There was now a great rapport between them. They were after all very much alike, but it seems to have taken the good doctor all these years to discover it. The rapport was genuine. It was based on mutual understanding and recognition. Betty truly understood, for instance, that Richard Bayley’s lack of success as a husband and a father was due in great part to his complete absorption in medicine and his compelling desire to serve mankind. (29).
Richard Bayley seemed to go through a personal transformation because of this newfound relationship with his daughter. His previous periods of absence were remunerated by his reliance on her for his confidence, remaining in constant contact and asking her for advice. Indeed, this correspondence between father and daughter became so vital to both that, if Dr. Bayley were out of the city on business, he expected a letter every day (30), and Elizabeth’s letters to her father reveal how intent she was on keeping in contact, and how apologetic she was for neglecting to write. The Doctor and his daughter were beginning to make amends.
In May of 1801, Elizabeth and her husband and their children moved to the Battery in New York City – 8 State Street, now the sight of The Church of the Holy Rosary. This proximity to Staten Island enabled her to have more direct contact with her father’s work in the Quarantine Station. Richard Bayley himself had lived down the street at 5 State Street before he had moved to Staten Island do his work at the Quarantine in 1799. At the Quarantine, he worked from three in the morning until long after the sun had set, while Elizabeth watched for his “infrequent visits to the house, ready to drop everything and bring him a moment’s comfort” (91). Elizabeth herself would even visit the Quarantine from time to time, and observed the desolation (and the faith) of the immigrants who came there. In her letters to her friend Julia, she recounted the “scenes of desolation and suffering” that occurred there, and the way she was affected by them: “to me who possesses a frame of fibers strong and nerves well strung, it is but a passing scene of nature’s sufferings, which when closed will lead to happier scenes” (as qt. in Dirvin 90). Elizabeth was moved by the faith of these suffer sick and poor, as they staggered from the ships and fell to their knees, kissing the ground and crying out prayers of thanksgiving for their safety (91). Perhaps, in these moments, Elizabeth understood with tremendous clarity the importance of her father’s work, and admired his utmost devotion to these people who needed him so badly.
Of course, it was this devotion that brought Dr. Richard Bayley to his grave. On August 9th 1801, an immigrant Irish ship sailed in, and Dr. Bayley performed his duty as State port officer, only to contract an infectious disease from the passengers. As Elizabeth describes to her friend Julia in a letter written a month later, on August 10th Dr. Bayley went to bed fine, on the morning of the 11th he came down with the symptoms. Elizabeth recounts the incident:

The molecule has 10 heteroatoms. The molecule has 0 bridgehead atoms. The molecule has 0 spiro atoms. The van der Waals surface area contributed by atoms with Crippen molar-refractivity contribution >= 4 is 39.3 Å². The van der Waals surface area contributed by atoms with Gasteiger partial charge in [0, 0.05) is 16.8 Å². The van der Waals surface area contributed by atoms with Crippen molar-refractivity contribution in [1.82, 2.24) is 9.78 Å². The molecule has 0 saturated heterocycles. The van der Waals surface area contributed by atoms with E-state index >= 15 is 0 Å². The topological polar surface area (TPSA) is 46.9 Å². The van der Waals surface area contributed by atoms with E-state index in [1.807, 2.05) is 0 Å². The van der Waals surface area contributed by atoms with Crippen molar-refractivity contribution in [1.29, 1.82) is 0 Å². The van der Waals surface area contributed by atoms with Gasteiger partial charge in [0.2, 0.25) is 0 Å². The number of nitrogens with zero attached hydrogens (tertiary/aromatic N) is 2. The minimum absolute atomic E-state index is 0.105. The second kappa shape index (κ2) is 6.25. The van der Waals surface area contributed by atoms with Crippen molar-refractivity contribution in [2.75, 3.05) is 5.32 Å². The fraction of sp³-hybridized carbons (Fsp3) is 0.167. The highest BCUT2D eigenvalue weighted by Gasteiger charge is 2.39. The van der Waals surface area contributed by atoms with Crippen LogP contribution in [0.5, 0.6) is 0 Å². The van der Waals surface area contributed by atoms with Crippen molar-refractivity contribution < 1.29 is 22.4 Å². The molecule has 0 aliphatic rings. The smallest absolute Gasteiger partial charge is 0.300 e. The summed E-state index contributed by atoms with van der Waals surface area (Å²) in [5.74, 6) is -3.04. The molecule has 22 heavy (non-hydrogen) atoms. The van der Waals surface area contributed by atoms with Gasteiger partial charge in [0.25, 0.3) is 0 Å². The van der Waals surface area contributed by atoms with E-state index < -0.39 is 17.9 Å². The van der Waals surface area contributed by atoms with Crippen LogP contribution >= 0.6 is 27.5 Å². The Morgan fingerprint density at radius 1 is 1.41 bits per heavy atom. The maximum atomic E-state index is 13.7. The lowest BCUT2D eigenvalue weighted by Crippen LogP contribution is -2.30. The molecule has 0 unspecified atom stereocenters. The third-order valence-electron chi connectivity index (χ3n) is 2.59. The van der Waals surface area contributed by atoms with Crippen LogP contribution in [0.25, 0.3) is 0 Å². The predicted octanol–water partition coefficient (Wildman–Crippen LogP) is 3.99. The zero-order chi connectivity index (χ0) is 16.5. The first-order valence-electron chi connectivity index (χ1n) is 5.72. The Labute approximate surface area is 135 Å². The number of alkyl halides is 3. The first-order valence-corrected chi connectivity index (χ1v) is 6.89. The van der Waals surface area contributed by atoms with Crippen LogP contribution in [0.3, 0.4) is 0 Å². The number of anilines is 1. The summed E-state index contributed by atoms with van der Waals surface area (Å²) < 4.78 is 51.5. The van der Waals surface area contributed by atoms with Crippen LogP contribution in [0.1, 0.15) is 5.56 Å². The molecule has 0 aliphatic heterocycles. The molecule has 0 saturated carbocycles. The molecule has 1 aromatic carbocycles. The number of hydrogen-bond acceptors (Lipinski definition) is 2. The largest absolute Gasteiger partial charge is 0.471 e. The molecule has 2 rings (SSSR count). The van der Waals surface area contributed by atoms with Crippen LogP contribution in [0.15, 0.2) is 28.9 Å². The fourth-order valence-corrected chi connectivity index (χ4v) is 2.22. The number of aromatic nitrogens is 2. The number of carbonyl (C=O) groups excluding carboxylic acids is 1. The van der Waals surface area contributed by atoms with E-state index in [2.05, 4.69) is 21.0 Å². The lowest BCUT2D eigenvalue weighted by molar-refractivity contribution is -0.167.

In the Afternoon My Father was seated at his Dining-room window composed, cheerful and particularly delighted with the scene of shipping and manoeuvering of the Pilots etc., which was heightened by a beautiful sunset and the view of a bright rainbow which was extended immediately Over the Bay- He called me to observe the different shades of the sun on the clover field before the door and repeatedly exclaimed “in my life I never saw anything so beautiful” – little Kit was playing in my arms and he pleased himself with feeding her with a spoon from his glass of drink and making her say papa-after tea I played all his favourite music and he sung two German Hymns and the Soldiers Adieu with such earnestness and energy of manner that even the servants observed how much more cheerful he was than any Evening before, this summer – at ten (an hour later than usual) he went to his room and the next morning when Breakfast was ready (tho’ it was then but just sunrise) his servant said he had been out since daylight and just returned home very sick. He took his cup of tea in silence which I was accustomed to and went to the wharf and to visit the surrounding buildings. Shortly after he was sitting on a log on the wharf, his head leaning on his hands exposed to the hottest sun I have felt this summer and looked so distressed as to throw me immediately in a flood of tears (which is very unusual for me) the umbrella was sent and when he came in he said his legs gave way under him went to bed and was immediately delirious. (185)
In this letter, Elizabeth primarily remembers her father’s interactions with her and her daughter Kit, as he looked out at the sunset and taught his granddaughter how to say “papa.” In a significant moment of reversal, Elizabeth’s posthumous descriptions of her father give primarily place to his identity as her father and the grandfather of her children, and not his identity as “Health officer of New York.” Then, on August 17, less than a week after contracting the disease, Dr. Richard Bayley died holding Elizabeth’s hand. As she describes it: “he struggled in extreme pain until about 1/2 past two Monday afternoon the 17th, when he became apparently perfectly easy, put his hand in mine turned on his side and sobbed out the last of life without the smallest struggle, groan, or appearance of pain” (186). Although his body was wracked with the illness he had spent his life combatting, Dr. Richard Bayley died peacefully, holding the hand of the daughter whom had become so precious to him.
In 1803 Elizabeth and her family moved out of 8 State Street and set sail for a trip to Italy in the fall. Before leaving the house, Elizabeth paid a “last visit to Staten Island and the Quarantine,” and went to stand in the place where she had last seen her father alive (Melville 79). On the 20th of September in 1803, Elizabeth writes to Eliza Sadler: “I had an unlooked for enjoyment last Thursday-Walked thro’ the Quarantine garden and trod that wharf’s every plank of which His feet had been on. Sailed over the Bay in His Boat alone” (220). For Elizabeth, it was in this place – the Quarantine – that he was most present to her; once again, Richard Bayley was synonymous with his medicinal work and his devotion to the sick immigrants.
Miranda Lynn Hajduk
Seton Hall University English MA Program
Dirvin, Joseph I. Mrs. Seton: Foundress of the American Sisters of Charity. Farrar, Straus and Cudahy, Inc., 1962.
Melville, Annabelle M. Elizabeth Bayley Seton 1774-1821. Sisters of Charity of St. Joseph’s, Inc., 2009.
Notre Dame Archives. March 23, 2011 http://www.archives.nd.edu/about/news/wp-content/uploads/2011/03/GSET-01-00-01.jpg. Accessed 7 December 2017.
Seton, Elizabeth Ann. Collected Writings: Volume 1, edited by Regina Bechtle, S.C and Judith Metz, S.C. New City Press, 2000. Vincentian Digital Books, http://via.library.depaul.edu/vincentian_ebooks/9. Accessed 7 December 2017.